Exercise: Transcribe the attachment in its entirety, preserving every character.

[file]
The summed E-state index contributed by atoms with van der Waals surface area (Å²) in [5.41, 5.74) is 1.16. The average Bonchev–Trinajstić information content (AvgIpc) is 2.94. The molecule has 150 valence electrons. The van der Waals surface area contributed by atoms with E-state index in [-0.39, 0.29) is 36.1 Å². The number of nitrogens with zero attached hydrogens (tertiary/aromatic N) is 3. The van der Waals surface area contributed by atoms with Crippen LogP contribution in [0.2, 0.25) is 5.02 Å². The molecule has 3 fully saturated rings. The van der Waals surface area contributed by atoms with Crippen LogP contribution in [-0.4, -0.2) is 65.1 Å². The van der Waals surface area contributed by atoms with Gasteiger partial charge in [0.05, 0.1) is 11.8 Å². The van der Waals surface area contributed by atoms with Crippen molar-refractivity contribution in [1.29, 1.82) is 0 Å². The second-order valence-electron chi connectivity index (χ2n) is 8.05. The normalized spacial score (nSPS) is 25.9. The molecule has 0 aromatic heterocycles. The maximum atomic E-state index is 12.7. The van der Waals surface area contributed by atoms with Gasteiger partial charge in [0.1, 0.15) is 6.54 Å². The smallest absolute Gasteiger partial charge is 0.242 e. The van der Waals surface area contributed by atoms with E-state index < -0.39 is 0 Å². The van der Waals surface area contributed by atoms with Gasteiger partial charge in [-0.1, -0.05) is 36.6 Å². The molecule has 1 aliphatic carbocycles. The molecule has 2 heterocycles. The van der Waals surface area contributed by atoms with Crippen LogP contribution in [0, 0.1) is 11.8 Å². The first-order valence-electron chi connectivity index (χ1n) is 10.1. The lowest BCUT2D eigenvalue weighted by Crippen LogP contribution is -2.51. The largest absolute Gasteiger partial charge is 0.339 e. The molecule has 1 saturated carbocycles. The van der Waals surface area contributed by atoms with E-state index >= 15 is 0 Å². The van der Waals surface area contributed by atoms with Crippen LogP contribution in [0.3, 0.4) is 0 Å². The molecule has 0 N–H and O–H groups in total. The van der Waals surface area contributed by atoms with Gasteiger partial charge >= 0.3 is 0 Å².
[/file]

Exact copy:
The summed E-state index contributed by atoms with van der Waals surface area (Å²) in [5.41, 5.74) is 1.16. The average Bonchev–Trinajstić information content (AvgIpc) is 2.94. The molecule has 150 valence electrons. The van der Waals surface area contributed by atoms with E-state index in [-0.39, 0.29) is 36.1 Å². The number of nitrogens with zero attached hydrogens (tertiary/aromatic N) is 3. The van der Waals surface area contributed by atoms with Crippen LogP contribution in [0.2, 0.25) is 5.02 Å². The molecule has 3 fully saturated rings. The van der Waals surface area contributed by atoms with Crippen LogP contribution in [-0.4, -0.2) is 65.1 Å². The van der Waals surface area contributed by atoms with Gasteiger partial charge in [0.05, 0.1) is 11.8 Å². The van der Waals surface area contributed by atoms with Crippen molar-refractivity contribution in [1.29, 1.82) is 0 Å². The second-order valence-electron chi connectivity index (χ2n) is 8.05. The normalized spacial score (nSPS) is 25.9. The molecule has 0 aromatic heterocycles. The maximum atomic E-state index is 12.7. The van der Waals surface area contributed by atoms with Gasteiger partial charge in [0.1, 0.15) is 6.54 Å². The smallest absolute Gasteiger partial charge is 0.242 e. The van der Waals surface area contributed by atoms with E-state index < -0.39 is 0 Å². The van der Waals surface area contributed by atoms with Gasteiger partial charge in [-0.1, -0.05) is 36.6 Å². The molecule has 1 aliphatic carbocycles. The molecule has 2 heterocycles. The van der Waals surface area contributed by atoms with Crippen LogP contribution in [0, 0.1) is 11.8 Å². The first-order valence-electron chi connectivity index (χ1n) is 10.1. The lowest BCUT2D eigenvalue weighted by Crippen LogP contribution is -2.51. The largest absolute Gasteiger partial charge is 0.339 e. The molecule has 1 saturated carbocycles. The van der Waals surface area contributed by atoms with E-state index >= 15 is 0 Å². The van der Waals surface area contributed by atoms with Crippen LogP contribution in [0.3, 0.4) is 0 Å². The molecule has 0 N–H and O–H groups in total. The van der Waals surface area contributed by atoms with Gasteiger partial charge >= 0.3 is 0 Å².